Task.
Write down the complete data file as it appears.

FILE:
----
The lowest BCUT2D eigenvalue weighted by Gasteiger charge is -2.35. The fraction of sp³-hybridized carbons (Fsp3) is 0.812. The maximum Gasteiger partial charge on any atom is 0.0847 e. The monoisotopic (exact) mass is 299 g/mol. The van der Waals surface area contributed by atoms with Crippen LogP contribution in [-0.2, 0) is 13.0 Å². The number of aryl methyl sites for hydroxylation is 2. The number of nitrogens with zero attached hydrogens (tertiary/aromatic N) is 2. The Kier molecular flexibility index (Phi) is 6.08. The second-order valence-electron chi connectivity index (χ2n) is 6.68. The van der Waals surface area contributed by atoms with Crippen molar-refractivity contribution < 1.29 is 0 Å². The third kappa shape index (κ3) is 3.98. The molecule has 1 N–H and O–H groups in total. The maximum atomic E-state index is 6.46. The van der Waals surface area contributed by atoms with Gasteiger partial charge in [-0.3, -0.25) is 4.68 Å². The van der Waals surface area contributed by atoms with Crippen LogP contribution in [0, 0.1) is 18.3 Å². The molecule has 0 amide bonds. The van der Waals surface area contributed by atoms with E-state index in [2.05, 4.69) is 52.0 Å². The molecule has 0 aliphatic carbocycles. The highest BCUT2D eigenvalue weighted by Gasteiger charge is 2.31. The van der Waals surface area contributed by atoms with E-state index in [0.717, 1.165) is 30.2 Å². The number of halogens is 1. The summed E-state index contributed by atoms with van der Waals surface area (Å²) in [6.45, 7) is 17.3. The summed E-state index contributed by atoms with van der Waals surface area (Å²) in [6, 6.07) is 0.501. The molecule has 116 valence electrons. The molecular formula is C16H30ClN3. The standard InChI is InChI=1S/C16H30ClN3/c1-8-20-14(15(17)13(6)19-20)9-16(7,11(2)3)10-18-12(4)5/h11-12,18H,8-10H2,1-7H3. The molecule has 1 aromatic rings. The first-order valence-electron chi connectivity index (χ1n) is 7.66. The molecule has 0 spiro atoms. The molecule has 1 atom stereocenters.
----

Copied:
The lowest BCUT2D eigenvalue weighted by Gasteiger charge is -2.35. The fraction of sp³-hybridized carbons (Fsp3) is 0.812. The maximum Gasteiger partial charge on any atom is 0.0847 e. The monoisotopic (exact) mass is 299 g/mol. The van der Waals surface area contributed by atoms with Crippen LogP contribution in [-0.2, 0) is 13.0 Å². The number of aryl methyl sites for hydroxylation is 2. The number of nitrogens with zero attached hydrogens (tertiary/aromatic N) is 2. The Kier molecular flexibility index (Phi) is 6.08. The second-order valence-electron chi connectivity index (χ2n) is 6.68. The van der Waals surface area contributed by atoms with Crippen molar-refractivity contribution < 1.29 is 0 Å². The third kappa shape index (κ3) is 3.98. The molecule has 1 N–H and O–H groups in total. The maximum atomic E-state index is 6.46. The van der Waals surface area contributed by atoms with Gasteiger partial charge in [-0.3, -0.25) is 4.68 Å². The van der Waals surface area contributed by atoms with Crippen LogP contribution in [0, 0.1) is 18.3 Å². The molecule has 0 amide bonds. The van der Waals surface area contributed by atoms with E-state index in [2.05, 4.69) is 52.0 Å². The molecule has 0 aliphatic carbocycles. The highest BCUT2D eigenvalue weighted by Gasteiger charge is 2.31. The van der Waals surface area contributed by atoms with E-state index in [0.717, 1.165) is 30.2 Å². The number of halogens is 1. The summed E-state index contributed by atoms with van der Waals surface area (Å²) in [6.45, 7) is 17.3. The summed E-state index contributed by atoms with van der Waals surface area (Å²) in [6, 6.07) is 0.501. The molecule has 116 valence electrons. The molecular formula is C16H30ClN3. The standard InChI is InChI=1S/C16H30ClN3/c1-8-20-14(15(17)13(6)19-20)9-16(7,11(2)3)10-18-12(4)5/h11-12,18H,8-10H2,1-7H3. The molecule has 1 aromatic rings. The first-order valence-electron chi connectivity index (χ1n) is 7.66. The molecule has 0 spiro atoms. The molecule has 1 atom stereocenters.